Rock layers may have another rock cutting across them, like the igneous rock in Figure below. Which rock is older? To determine this, we use the law of cross-cutting relationships. The cut rock layers are older than the rock that cuts across them.

Cross-cutting relationships in rock layers. The rock layers at the bottom are cut off by the rock layers that are higher up. Which layers are older and which are younger?


Geologists can learn a lot about Earth’s history by studying sedimentary rock layers. But in some places, there’s a gap in time when no rock layers are present. A gap in the sequence of rock layers is called an unconformity.

Look at the rock layers in Figure below. They show a feature called Hutton’s unconformity. The unconformity was discovered by James Hutton in the 1700s. Hutton saw that the lower rock layers are very old. The upper layers are much younger. There are no layers in between the ancient and recent layers. Hutton thought that the intermediate rock layers eroded away before the more recent rock layers were deposited.

Hutton's discovery was a very important event in geology! Hutton determined that the rocks were deposited over time. Some were eroded away. Hutton knew that deposition and erosion are very slow. He realized that for both to occur would take an extremely long time. This made him realize that Earth must be much older than people thought. This was a really big discovery! It meant there was enough time for life to evolve gradually.

Hutton's unconformity, in Scotland.


  • relative age: The age of something relative to the age of something else. One rock is older than another rock, for example.
  • stratigraphy: The study of rock strata.
  • unconformity: A gap in a sequence of rocks layers. This represents a loss of time.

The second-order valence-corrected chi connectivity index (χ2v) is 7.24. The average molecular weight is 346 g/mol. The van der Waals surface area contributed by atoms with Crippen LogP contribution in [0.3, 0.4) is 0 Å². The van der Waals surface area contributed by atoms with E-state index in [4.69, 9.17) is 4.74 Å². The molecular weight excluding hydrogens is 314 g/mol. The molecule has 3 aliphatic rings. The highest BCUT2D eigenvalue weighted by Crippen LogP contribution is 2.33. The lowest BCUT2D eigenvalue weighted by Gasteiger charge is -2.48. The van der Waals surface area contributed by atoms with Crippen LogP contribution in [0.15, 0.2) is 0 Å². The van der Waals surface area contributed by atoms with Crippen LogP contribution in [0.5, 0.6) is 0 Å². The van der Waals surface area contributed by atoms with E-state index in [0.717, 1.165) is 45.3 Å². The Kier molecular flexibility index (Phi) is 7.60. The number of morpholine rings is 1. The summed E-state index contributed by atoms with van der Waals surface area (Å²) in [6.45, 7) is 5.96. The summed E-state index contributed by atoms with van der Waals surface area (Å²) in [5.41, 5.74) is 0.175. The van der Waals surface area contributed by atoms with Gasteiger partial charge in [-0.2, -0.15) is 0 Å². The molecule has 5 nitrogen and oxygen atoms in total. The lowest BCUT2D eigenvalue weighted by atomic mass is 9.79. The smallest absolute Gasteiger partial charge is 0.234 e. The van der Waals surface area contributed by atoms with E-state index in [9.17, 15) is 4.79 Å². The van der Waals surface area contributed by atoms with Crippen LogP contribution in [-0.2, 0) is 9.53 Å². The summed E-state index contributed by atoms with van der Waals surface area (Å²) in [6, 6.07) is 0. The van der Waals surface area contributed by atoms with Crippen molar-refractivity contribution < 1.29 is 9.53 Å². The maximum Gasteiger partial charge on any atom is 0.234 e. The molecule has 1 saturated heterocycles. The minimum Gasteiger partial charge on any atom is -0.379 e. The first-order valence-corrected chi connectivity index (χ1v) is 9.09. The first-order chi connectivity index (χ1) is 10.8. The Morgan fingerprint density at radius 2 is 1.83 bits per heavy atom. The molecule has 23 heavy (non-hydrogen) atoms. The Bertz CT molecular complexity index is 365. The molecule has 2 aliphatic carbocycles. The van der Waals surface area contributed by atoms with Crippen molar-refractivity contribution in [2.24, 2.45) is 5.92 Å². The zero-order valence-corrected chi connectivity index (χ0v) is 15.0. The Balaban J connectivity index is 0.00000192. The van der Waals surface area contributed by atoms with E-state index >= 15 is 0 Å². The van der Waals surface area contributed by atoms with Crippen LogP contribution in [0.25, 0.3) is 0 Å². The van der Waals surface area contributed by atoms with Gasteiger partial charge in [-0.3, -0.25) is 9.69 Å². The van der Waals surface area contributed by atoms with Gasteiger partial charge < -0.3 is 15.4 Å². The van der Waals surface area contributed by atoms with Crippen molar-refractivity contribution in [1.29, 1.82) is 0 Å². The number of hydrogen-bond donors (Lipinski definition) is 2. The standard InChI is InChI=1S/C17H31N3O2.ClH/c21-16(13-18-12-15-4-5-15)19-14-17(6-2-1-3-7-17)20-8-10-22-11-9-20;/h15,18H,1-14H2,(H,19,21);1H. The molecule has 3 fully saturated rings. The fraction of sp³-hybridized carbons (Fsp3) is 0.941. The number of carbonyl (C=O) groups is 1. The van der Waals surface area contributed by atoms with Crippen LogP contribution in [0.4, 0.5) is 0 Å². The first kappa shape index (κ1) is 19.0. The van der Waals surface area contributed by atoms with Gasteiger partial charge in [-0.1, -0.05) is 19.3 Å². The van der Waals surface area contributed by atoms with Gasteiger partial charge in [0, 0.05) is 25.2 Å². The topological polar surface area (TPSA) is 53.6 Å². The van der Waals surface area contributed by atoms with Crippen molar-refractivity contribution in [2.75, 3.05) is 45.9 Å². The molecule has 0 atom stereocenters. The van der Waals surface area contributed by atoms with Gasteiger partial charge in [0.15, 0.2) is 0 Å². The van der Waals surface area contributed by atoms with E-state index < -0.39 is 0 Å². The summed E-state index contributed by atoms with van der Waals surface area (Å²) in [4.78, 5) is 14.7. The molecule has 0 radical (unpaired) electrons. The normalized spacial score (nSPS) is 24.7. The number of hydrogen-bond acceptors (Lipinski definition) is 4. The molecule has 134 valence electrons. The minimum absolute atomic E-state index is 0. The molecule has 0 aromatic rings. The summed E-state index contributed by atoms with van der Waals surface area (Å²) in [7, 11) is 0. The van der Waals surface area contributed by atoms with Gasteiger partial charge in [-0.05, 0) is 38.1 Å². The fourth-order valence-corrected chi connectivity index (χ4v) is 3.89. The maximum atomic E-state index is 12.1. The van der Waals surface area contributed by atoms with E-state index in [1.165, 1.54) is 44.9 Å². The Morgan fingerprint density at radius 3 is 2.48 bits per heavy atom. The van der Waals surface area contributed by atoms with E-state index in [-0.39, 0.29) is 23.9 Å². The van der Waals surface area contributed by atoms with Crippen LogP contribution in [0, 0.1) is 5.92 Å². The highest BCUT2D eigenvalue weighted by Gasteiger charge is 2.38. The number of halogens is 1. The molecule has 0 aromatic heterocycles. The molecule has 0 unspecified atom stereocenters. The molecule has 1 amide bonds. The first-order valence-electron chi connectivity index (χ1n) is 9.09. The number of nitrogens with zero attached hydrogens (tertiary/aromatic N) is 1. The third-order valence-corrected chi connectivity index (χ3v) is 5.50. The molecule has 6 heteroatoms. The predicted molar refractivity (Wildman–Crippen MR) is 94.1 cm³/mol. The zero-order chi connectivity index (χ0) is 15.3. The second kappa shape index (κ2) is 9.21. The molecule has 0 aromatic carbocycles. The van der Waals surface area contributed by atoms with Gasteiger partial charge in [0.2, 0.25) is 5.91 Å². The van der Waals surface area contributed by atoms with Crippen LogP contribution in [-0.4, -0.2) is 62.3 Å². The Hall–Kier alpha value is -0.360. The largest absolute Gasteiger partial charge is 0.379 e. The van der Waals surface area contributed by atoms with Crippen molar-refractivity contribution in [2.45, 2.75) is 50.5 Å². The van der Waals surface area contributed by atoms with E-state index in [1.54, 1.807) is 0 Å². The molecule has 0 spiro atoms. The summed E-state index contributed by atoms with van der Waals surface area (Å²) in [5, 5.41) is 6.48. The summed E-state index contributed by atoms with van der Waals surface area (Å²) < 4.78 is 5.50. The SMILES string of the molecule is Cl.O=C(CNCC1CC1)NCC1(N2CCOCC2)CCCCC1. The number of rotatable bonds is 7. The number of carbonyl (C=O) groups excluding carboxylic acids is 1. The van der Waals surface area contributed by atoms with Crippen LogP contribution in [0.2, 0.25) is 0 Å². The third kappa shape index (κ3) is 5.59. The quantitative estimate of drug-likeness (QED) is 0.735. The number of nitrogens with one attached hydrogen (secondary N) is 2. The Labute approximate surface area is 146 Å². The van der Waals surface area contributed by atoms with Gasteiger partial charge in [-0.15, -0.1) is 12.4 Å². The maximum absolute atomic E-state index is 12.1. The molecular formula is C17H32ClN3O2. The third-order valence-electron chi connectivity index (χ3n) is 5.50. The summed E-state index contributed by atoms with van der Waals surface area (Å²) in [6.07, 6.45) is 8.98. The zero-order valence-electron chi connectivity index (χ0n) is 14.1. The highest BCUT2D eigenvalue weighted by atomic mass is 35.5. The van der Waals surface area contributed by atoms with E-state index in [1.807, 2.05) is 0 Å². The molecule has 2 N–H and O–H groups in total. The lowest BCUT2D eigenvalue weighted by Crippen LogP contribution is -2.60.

• Sediments are deposited horizontally. This is original horizontality.
  • The oldest sedimentary rocks are at the bottom of the sequence. This is the law of superposition.
  • Rock layers are laterally continuous.This is the law of lateral continuity.
  • Rock B cuts across rock A. Rock A must be older. This is the principle of cross-cutting relationships.
  • A gap in a rock sequence is an unconformity.


Use this resource to answer the questions that follow.

Absolute vs. Relative Ages at http://www.youtube.com/watch?v=JNOmpXo2xlU (1:32)

  1. What is superposition?
  2. How can the age of the layers be determined?
  3. How does volcanic ash help with relative dating?
  4. What are the radioactive elements?
  5. What is the clock for determining relative age?


  1. How do Steno's laws help geologists to decipher the geological history of a region?
  2. Why does the principle of lateral continuity work?
  3. How could you recognize the existence of an unconformity?

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relative age Age of something relative to the age of something else; one rock is older than another rock, for example.
stratigraphy Study of rock strata.
unconformity Gap in a sequence of rocks layers; this represents a loss of time.